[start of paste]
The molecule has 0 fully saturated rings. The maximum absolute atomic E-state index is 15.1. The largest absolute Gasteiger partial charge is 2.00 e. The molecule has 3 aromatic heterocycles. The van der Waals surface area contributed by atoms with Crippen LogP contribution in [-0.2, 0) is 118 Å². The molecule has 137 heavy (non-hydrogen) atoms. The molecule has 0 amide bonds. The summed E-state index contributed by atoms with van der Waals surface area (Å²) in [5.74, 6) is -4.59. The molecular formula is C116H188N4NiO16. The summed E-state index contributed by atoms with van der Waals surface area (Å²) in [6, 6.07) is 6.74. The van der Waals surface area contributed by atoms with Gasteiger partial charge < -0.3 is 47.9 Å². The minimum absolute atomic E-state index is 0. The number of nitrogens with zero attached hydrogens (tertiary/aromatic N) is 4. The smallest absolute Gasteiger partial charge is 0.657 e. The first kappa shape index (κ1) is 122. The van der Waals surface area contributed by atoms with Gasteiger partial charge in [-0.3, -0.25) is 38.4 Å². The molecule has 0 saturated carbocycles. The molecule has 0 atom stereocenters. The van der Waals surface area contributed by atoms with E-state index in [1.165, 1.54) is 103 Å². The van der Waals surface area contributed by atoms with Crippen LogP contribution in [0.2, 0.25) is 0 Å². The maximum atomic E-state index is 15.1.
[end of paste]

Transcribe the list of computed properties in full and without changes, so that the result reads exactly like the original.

The molecule has 0 fully saturated rings. The maximum absolute atomic E-state index is 15.1. The largest absolute Gasteiger partial charge is 2.00 e. The molecule has 3 aromatic heterocycles. The van der Waals surface area contributed by atoms with Crippen LogP contribution in [-0.2, 0) is 118 Å². The molecule has 137 heavy (non-hydrogen) atoms. The molecule has 0 amide bonds. The summed E-state index contributed by atoms with van der Waals surface area (Å²) in [5.74, 6) is -4.59. The molecular formula is C116H188N4NiO16. The summed E-state index contributed by atoms with van der Waals surface area (Å²) in [6, 6.07) is 6.74. The van der Waals surface area contributed by atoms with Gasteiger partial charge < -0.3 is 47.9 Å². The minimum absolute atomic E-state index is 0. The number of nitrogens with zero attached hydrogens (tertiary/aromatic N) is 4. The smallest absolute Gasteiger partial charge is 0.657 e. The first kappa shape index (κ1) is 122. The van der Waals surface area contributed by atoms with Gasteiger partial charge in [-0.3, -0.25) is 38.4 Å². The molecule has 0 saturated carbocycles. The molecule has 0 atom stereocenters. The van der Waals surface area contributed by atoms with E-state index in [1.165, 1.54) is 103 Å². The van der Waals surface area contributed by atoms with Crippen LogP contribution in [0.2, 0.25) is 0 Å². The maximum atomic E-state index is 15.1.